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Good day.

Consider N points forming a circle (N is even and is between 1 and 200).

The task is to calculate the minimum cost of linking all 2 points (as pairs) without any lines intersecting.

Each point is given an ID. The cost to link 2 points a and b is (id(a)+id(b))²

Please note: a point can't be part of 2 pairs.

Example: N=4

a=1, b=2, c=1, d=2

Cost=18

Here's how I approached the problem:

First we locate the point with the smallest id and the node with the greatest id value. If one is odd and the other is even then we link them. Else, we locate the point with the second biggest id value and we link the located points.

The cost is calculated and saved, and the points are removed from our structure (C++ std::list for example) and the function is called recursively twice, each time with a subset of the current circle, left part and right part (2 new circles)

The base case for the recursive function is returning the square of the sum of 2 points if N=2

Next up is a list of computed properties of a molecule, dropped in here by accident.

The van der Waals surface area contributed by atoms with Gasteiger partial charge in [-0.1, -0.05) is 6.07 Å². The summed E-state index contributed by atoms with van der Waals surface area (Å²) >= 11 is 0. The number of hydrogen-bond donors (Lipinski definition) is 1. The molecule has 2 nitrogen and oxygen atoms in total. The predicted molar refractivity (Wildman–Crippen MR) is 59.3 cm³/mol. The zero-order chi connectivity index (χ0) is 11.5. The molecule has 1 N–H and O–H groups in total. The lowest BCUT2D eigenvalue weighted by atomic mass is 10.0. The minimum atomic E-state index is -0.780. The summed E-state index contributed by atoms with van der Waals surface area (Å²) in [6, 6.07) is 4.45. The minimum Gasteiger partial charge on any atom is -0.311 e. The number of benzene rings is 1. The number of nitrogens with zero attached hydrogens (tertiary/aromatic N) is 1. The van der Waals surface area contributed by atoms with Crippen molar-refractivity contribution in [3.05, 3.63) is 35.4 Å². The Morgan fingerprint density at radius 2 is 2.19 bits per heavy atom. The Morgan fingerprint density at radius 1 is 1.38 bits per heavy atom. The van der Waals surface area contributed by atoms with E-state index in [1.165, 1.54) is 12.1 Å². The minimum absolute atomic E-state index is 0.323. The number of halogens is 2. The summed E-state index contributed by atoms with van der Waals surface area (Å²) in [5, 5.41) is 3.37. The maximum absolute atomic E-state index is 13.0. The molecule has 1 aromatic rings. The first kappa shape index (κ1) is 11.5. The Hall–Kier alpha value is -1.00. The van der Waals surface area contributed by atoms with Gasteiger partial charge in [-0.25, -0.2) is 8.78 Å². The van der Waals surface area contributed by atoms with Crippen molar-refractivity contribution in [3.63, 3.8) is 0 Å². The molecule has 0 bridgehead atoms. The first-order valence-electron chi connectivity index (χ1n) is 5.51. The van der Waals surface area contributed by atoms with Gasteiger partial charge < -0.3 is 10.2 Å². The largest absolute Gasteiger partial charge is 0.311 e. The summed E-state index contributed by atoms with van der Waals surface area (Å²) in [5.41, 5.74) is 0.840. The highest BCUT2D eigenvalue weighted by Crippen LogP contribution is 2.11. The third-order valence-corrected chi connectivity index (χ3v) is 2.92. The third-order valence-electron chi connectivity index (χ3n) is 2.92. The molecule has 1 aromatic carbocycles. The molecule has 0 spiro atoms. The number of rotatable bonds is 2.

Thank you.

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  • 3
    $\begingroup$ Welcome to the site! What did you try? Where did you get stuck? This is, as I recall, a fairly standard exercise and the point of such exercises is to get you thinking about the concepts. We're happy to help with the concepts but just solving the exercise for you is unlikely to really help. $\endgroup$ – David Richerby Feb 5 '17 at 13:26
  • $\begingroup$ Thank you. My problem is that I don't have any good examples to compare my idea with. I will edit my post and add how I approached the problem. $\endgroup$ – StrayPointer Feb 5 '17 at 15:46
  • $\begingroup$ Your recursion looks good, but I think you might not get the minimum cost. It makes sense to try dynamic programming here. Also it's very unusual to use the word ID for your points - it's actually their weight, right? $\endgroup$ – HEKTO Feb 6 '17 at 19:20
  • $\begingroup$ @HEKTO I'm not sure about that. If I'm not mistaken the term "weight" refers to the weight of an edge between 2 vertices in a graph. I used the terminology presented in the task and ID refers to the vertex value itself. $\endgroup$ – StrayPointer Feb 6 '17 at 19:28
  • $\begingroup$ The ID is normally what identifies an object, and it's usually unique. Your ids are not unique. People use weight or cost or price to talk about some quantitative property of the object, which might participate in summation $\endgroup$ – HEKTO Feb 6 '17 at 19:37

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